Great Gifts from the Folio Society

Books mentioned in this post were received for review consideration from the publisher. No other compensation was received, and all opinions expressed are my own.

Here’s a video showing some of my favorites among the newest publications by the Folio Society, which I hope might interest you as gifts for your loved ones this season — or a fabulous way to treat yourself!

A summary of the seven featured titles can be found underneath the video, with links to more information from Folio. And for more beautifully illustrated books from all genres (including history, science, religion, travel, and philosophy, as well as fiction, poetry, and children’s books) please visit foliosociety.com.


The Left Hand of Darkness by Ursula K. Le Guin – I reviewed this landmark science fiction novel recently here. One of the last projects Le Guin worked on toward the end of her life, approving the illustrations by David Lupton, who also illustrated A Wizard of Earthsea for Folio.

Brideshead Revisited by Evelyn Waugh – A new edition of one of the great classics of the twentieth century, with two-color woodcuts by Harry Brockway.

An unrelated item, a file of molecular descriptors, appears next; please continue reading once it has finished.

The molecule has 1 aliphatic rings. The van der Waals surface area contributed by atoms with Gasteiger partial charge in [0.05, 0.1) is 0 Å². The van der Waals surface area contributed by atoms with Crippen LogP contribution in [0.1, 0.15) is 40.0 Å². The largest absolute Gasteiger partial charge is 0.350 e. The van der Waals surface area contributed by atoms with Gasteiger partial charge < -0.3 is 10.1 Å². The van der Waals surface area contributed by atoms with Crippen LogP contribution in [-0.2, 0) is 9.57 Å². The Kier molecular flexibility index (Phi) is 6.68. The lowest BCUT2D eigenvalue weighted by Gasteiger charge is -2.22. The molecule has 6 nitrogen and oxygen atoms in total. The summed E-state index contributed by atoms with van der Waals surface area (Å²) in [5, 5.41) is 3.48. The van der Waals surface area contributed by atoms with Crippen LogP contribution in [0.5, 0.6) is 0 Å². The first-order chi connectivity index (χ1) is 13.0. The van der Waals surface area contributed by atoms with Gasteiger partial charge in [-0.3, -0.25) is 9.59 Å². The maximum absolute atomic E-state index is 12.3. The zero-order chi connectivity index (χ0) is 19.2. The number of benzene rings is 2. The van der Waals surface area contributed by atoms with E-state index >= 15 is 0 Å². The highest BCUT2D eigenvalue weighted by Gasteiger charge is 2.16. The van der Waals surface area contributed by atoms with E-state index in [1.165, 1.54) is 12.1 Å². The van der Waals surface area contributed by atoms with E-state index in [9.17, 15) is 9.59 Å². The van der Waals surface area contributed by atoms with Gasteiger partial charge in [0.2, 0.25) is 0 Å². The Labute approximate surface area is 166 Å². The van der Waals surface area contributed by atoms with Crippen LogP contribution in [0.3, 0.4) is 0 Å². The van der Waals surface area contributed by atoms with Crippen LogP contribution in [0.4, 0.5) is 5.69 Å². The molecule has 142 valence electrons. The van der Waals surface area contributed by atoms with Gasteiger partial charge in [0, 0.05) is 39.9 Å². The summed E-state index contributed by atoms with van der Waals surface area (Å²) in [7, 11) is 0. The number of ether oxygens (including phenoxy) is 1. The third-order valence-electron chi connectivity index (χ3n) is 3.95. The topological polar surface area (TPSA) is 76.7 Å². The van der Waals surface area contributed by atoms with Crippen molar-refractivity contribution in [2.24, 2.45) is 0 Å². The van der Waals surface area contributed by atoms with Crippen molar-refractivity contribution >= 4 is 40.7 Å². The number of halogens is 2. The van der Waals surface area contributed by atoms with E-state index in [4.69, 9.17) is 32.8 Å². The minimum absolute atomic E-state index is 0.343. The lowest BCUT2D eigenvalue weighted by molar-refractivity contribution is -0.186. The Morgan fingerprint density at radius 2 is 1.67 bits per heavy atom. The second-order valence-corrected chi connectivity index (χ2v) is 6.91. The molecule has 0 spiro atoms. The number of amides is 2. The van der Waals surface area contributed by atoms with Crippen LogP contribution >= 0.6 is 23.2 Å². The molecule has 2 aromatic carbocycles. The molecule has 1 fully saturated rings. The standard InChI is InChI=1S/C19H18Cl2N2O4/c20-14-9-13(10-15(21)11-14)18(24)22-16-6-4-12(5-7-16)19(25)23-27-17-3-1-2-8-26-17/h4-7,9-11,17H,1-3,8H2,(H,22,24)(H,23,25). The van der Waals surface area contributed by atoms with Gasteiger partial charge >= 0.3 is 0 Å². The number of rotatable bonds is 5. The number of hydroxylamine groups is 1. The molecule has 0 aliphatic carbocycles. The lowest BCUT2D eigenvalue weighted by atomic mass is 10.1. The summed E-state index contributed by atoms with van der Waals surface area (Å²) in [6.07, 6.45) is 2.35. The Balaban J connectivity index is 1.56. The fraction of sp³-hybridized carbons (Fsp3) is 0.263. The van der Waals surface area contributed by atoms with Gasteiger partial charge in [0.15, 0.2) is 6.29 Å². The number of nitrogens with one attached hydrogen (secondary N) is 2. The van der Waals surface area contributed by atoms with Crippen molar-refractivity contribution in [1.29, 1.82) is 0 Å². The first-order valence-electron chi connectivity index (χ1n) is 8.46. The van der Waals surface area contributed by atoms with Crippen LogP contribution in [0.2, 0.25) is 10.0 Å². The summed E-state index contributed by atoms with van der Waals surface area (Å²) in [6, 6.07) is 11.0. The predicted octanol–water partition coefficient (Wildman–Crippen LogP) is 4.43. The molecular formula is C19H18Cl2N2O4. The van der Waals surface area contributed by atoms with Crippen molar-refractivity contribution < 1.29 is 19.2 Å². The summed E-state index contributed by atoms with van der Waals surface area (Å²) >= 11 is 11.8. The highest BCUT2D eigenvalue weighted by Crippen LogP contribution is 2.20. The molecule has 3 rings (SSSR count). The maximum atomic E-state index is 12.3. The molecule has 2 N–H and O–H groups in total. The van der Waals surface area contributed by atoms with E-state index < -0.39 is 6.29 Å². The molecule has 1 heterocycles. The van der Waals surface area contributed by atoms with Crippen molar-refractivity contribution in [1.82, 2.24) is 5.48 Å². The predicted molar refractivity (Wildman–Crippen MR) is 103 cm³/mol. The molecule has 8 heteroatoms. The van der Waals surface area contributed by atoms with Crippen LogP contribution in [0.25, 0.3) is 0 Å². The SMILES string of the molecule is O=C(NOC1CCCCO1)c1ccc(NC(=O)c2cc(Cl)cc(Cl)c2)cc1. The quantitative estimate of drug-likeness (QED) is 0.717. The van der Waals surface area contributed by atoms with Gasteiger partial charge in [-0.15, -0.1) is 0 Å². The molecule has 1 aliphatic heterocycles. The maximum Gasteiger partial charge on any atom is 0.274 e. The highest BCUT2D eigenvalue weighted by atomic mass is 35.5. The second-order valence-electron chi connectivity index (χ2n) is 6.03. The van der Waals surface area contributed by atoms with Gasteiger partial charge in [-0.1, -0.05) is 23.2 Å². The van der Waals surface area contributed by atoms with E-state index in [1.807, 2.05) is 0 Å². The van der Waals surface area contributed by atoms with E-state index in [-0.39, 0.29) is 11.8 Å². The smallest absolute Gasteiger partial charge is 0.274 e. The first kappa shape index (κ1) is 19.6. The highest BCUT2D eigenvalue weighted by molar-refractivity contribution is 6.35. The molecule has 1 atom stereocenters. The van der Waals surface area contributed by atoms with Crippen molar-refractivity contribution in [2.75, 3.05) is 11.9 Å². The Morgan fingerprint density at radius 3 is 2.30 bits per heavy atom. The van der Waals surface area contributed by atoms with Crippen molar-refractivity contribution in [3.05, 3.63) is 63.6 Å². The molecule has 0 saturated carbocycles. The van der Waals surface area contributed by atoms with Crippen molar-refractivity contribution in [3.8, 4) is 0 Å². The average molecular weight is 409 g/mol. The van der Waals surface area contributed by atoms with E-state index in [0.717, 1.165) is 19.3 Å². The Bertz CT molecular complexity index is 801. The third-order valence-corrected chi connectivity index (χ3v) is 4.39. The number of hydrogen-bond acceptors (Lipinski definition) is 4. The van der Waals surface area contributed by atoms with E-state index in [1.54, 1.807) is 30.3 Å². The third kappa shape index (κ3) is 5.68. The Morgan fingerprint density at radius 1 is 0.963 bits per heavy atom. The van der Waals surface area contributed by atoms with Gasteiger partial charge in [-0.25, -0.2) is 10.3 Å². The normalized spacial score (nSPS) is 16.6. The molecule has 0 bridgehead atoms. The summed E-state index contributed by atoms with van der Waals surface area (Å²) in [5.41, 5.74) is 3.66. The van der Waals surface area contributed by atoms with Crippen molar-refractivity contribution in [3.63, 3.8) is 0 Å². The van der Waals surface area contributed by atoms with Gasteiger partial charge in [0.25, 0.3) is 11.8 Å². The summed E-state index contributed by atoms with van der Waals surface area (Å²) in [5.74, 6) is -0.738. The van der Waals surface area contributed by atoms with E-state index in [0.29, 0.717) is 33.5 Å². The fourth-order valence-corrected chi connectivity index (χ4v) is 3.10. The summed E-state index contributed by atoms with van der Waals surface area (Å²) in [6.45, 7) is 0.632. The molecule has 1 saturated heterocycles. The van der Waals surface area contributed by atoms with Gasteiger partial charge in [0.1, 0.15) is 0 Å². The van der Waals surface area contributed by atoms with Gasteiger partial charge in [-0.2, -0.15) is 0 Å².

How To See Fairies by Charles Van Sandwyck – An homage to Arthur Rackham, these are short tales, poems, and vignettes previously printed privately by the author/illustrator, now available to all in a gorgeous deluxe format.

The Selected Adventures and Memoirs of Sherlock Holmes – Winner of the annual Folio/House of Illustration competition, this selection of ten of the greatest and most famous Holmes stories features atmospheric illustrations by Max Löffler.

The Folio Book of Children’s Poetry – A charming collection of assorted children’s favorites, from classic and modern authors. The poems are arranged alphabetically by title, which makes for some interesting juxtapositions.

Of Mice and Men by John Steinbeck – A very well-thought-out and designed edition of Steinbeck’s short but powerful novel, with dramatic color and black-and white illustrations by James Albon, including a wrap-around illustrated slipcase.